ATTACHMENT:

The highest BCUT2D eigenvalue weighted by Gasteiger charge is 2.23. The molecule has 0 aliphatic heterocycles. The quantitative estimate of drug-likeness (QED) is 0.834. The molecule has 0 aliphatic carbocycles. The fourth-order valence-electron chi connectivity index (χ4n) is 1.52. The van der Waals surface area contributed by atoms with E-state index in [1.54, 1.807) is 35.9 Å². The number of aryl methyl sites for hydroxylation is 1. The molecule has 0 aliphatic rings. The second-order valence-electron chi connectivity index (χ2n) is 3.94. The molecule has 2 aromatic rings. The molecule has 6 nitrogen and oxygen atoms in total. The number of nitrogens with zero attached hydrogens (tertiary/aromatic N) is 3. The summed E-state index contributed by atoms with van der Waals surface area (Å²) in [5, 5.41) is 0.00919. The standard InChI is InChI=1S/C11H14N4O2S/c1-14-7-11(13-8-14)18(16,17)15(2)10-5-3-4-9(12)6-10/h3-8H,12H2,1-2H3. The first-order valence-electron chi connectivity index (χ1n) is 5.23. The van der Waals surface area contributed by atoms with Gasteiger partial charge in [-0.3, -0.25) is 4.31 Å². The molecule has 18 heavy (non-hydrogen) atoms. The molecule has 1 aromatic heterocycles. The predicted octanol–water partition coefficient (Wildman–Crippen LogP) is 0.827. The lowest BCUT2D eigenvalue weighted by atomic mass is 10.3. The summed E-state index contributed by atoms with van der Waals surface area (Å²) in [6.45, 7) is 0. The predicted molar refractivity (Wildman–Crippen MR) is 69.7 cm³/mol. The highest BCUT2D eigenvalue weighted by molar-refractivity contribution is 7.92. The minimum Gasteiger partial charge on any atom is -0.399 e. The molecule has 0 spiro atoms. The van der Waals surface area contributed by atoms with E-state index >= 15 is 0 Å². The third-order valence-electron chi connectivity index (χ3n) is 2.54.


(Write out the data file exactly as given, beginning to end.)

The highest BCUT2D eigenvalue weighted by Gasteiger charge is 2.23. The molecule has 0 aliphatic heterocycles. The quantitative estimate of drug-likeness (QED) is 0.834. The molecule has 0 aliphatic carbocycles. The fourth-order valence-electron chi connectivity index (χ4n) is 1.52. The van der Waals surface area contributed by atoms with E-state index in [1.54, 1.807) is 35.9 Å². The number of aryl methyl sites for hydroxylation is 1. The molecule has 0 aliphatic rings. The second-order valence-electron chi connectivity index (χ2n) is 3.94. The molecule has 2 aromatic rings. The molecule has 6 nitrogen and oxygen atoms in total. The number of nitrogens with zero attached hydrogens (tertiary/aromatic N) is 3. The summed E-state index contributed by atoms with van der Waals surface area (Å²) in [5, 5.41) is 0.00919. The standard InChI is InChI=1S/C11H14N4O2S/c1-14-7-11(13-8-14)18(16,17)15(2)10-5-3-4-9(12)6-10/h3-8H,12H2,1-2H3. The first-order valence-electron chi connectivity index (χ1n) is 5.23. The van der Waals surface area contributed by atoms with Gasteiger partial charge in [-0.3, -0.25) is 4.31 Å². The molecule has 18 heavy (non-hydrogen) atoms. The molecule has 1 aromatic heterocycles. The predicted octanol–water partition coefficient (Wildman–Crippen LogP) is 0.827. The lowest BCUT2D eigenvalue weighted by atomic mass is 10.3. The summed E-state index contributed by atoms with van der Waals surface area (Å²) in [6.45, 7) is 0. The predicted molar refractivity (Wildman–Crippen MR) is 69.7 cm³/mol. The highest BCUT2D eigenvalue weighted by molar-refractivity contribution is 7.92. The minimum Gasteiger partial charge on any atom is -0.399 e. The molecule has 0 spiro atoms. The van der Waals surface area contributed by atoms with E-state index >= 15 is 0 Å². The third-order valence-electron chi connectivity index (χ3n) is 2.54.